The United States and British Virgin Islands were among some of the first victims of the largest and deadliest recorded Atlantic storm, Hurricane Irma, with its full force of sustained 185-miles-per-hour winds at a Category 5. Saint Thomas and Saint John (of the U.S. territories) were some of the most brutally impacted islands in the Caribbean and have been left almost entirely without power. According to NPR, only about 10 percent of the power lines in St. Thomas were spared, leaving the island’s only hospital unusable in the midst of devastation.
Five have been found dead in the British Virgin Islands along with five from the U.S. Virgin Islands, with a staggering total of 44 deaths throughout the impacted Caribbean islands. The majority of buildings and structures have been destroyed or damaged in the wake of Irma, with CNN having reported that 99 percent of buildings have been damaged. Electricity is still scarce over a week after the natural disaster passed over the territorial islands.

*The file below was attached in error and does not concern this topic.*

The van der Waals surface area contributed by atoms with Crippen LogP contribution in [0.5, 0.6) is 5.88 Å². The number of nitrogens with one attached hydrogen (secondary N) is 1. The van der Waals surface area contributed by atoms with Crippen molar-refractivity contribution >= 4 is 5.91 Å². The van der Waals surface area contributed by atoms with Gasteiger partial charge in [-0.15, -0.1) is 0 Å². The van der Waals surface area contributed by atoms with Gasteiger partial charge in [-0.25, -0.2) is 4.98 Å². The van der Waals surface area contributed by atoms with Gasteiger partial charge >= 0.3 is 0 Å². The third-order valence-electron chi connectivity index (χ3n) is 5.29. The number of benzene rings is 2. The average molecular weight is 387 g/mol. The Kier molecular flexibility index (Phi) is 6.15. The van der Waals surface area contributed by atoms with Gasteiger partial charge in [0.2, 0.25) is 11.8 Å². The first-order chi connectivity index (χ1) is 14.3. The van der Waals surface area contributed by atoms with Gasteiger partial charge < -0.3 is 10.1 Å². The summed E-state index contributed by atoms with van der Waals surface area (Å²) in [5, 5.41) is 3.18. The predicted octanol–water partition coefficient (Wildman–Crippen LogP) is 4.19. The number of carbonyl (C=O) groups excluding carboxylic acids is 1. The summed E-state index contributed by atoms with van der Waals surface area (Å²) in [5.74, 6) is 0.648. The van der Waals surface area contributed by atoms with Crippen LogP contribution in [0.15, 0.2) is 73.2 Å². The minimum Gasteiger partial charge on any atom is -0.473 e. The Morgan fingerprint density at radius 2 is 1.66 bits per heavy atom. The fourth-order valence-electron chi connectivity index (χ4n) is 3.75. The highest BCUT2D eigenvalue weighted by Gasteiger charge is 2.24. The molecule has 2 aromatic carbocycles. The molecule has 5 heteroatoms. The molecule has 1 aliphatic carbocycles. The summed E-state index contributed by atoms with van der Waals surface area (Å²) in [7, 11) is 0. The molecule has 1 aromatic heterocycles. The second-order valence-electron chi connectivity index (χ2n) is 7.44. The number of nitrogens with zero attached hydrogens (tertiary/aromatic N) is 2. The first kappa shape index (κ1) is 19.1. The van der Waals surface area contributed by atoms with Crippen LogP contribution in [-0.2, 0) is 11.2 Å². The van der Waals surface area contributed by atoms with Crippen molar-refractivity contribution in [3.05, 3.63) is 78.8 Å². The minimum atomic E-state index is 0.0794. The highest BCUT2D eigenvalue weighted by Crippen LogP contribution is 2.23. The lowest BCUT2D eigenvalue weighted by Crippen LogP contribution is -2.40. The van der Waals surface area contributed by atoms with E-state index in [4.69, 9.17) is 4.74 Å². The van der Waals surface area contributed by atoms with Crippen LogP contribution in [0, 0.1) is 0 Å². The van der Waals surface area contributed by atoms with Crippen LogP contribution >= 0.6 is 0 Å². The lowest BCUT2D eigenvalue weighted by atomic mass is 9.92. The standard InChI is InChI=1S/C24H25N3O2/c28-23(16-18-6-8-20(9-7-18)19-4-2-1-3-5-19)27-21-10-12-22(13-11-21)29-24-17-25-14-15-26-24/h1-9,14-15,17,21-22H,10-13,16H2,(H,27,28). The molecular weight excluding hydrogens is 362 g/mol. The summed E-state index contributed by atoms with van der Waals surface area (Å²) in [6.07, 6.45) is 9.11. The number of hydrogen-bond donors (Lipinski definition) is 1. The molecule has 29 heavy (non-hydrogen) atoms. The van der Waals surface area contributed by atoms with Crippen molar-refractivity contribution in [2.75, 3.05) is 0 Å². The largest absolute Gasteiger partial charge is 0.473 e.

U.S. President Donald Trump has signed a disaster declaration for the U.S. Virgin Islands that will use up $223 million from emergency federal funding. In addition, as depicted in an article from Time, the British Virgin Islands were thought to have suffered, “… severe damage and we expect that the islands will need extensive humanitarian assistance which we will of course provide,” United Kingdom Minister of State for Foreign and Commonwealth Affairs, Alan Duncan, said.
Information for this article was gathered from The Guardian, CNN, NPR, USA Today and Time Magazine.